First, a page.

HBO’s The Last of Us has given fans a terrifying new possibility when it comes to world-ending events. Forget zombie outbreaks and viral pandemics, the most devastating destroyer comes might come in the form of a fungus that infects human brains and turns bodies into flesh-covered puppets.
The Cordyceps strain is an actual breed of fungi that does exactly what the ominous-sounding doctor describes in the show’s season premiere. That first episode of The Last of Us gave us a 60s-era talk-show primer to how the Cordyceps Brain Infection could happen — by fungus mutating to survive rising temperatures caused by climate change. While it’s a bit more complicated than that in real life, on the show, it quickly becomes a horrifying reality.
And, thanks to episode two’s “Infected,” we now know exactly how the infection started.
In the premiere episode, the show teased the origins of the infection — which technically isn’t a virus since it’s fungal in nature — early on. As Sarah, Joel, and Tommy were having breakfast, sans pancakes since Joel forgot to buy a box mix, a radio report was detailing chaos in the city. The blink-and-you’ll-miss-it moment was primarily a chance for Sarah to school the adults on their less-than-stellar geography knowledge but it also teased how the pandemic had already taken root overseas.
When episode two opens, creators Craig Mazin and Neil Druckmann dive further into the mythology of their imagined apocalypse. We meet an elderly woman having lunch in a cafe before she’s picked up by government officials and taken to a lab. She’s a scientist, a renowned one thanks to her work with different types of fungal infections, and she’s presented a slide that shows the Cordyceps strain infecting human cells. Naturally, she’s a bit skeptical because fungus can’t survive in temperatures as high as our natural operating ones. But Cordyceps has evolved and she quickly discovers just how disastrous that mutation is for mankind when she examines the corpse of a woman infected with the fungus.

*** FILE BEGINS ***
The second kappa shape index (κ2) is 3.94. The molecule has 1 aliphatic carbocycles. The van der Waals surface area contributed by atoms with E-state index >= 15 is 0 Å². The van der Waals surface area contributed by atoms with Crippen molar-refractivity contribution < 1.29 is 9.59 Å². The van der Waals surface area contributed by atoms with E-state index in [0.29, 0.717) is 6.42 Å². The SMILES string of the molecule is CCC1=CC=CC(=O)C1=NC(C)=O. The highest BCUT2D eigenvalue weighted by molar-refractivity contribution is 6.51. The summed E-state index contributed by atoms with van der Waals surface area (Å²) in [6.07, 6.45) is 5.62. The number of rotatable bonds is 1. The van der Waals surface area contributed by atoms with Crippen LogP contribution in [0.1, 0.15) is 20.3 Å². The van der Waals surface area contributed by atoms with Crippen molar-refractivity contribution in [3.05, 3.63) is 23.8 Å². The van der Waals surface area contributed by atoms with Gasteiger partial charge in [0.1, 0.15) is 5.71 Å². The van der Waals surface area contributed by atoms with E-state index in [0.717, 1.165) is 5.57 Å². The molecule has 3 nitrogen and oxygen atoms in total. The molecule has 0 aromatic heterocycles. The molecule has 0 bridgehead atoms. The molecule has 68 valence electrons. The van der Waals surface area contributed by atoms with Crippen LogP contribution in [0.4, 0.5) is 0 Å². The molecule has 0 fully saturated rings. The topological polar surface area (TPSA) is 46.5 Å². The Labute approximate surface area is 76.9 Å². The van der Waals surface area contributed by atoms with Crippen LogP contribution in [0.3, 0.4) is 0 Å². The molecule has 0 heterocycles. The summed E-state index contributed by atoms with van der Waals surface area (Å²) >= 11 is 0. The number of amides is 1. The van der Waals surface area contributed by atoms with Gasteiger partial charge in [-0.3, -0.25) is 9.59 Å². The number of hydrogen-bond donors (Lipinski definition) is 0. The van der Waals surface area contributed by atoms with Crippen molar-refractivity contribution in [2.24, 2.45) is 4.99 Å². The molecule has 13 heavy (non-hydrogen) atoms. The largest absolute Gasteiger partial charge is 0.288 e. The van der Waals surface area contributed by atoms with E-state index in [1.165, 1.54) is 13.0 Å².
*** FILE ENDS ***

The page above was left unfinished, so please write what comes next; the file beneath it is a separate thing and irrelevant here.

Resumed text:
After splitting open the bit site on the woman’s leg only to find fungal spores have built a nest underneath her skin. She then goes to pry living tentacles out of the victim’s mouth, ones that move as if in search of a new host to latch onto. It’s all disgusting, blood-curling stuff, but it gets worse when the doctor is asked for her help in creating a cure, or a preventative to fight the spread. Because it has spread.
The woman on the morgue table was just one of many workers in the city’s biggest flour mill that were bitten. According to the authorities, a woman came to work, began acting erratically, bit four co-workers, and had to be put down by police. When the people she bit started exhibiting symptoms, they too were executed, but one might have gotten away before the military’s quarantine efforts could bear fruit. After that incident, 14 more workers were unaccounted for, causing officials to suspect they too had been infected somehow.
Unfortunately for Jakarta, which now seems like ground zero of the CBI pandemic, the doctor gives a grim prognosis. There’s no cure, no vaccine for a fungal infection like this. Their best chance? To bomb the city and everyone in it. We now know those explosive containment protocols were too little too late, but it’s a chilling scene made all the more tragic because, unlike in the video games, the show dedicated plenty of time to let it play out.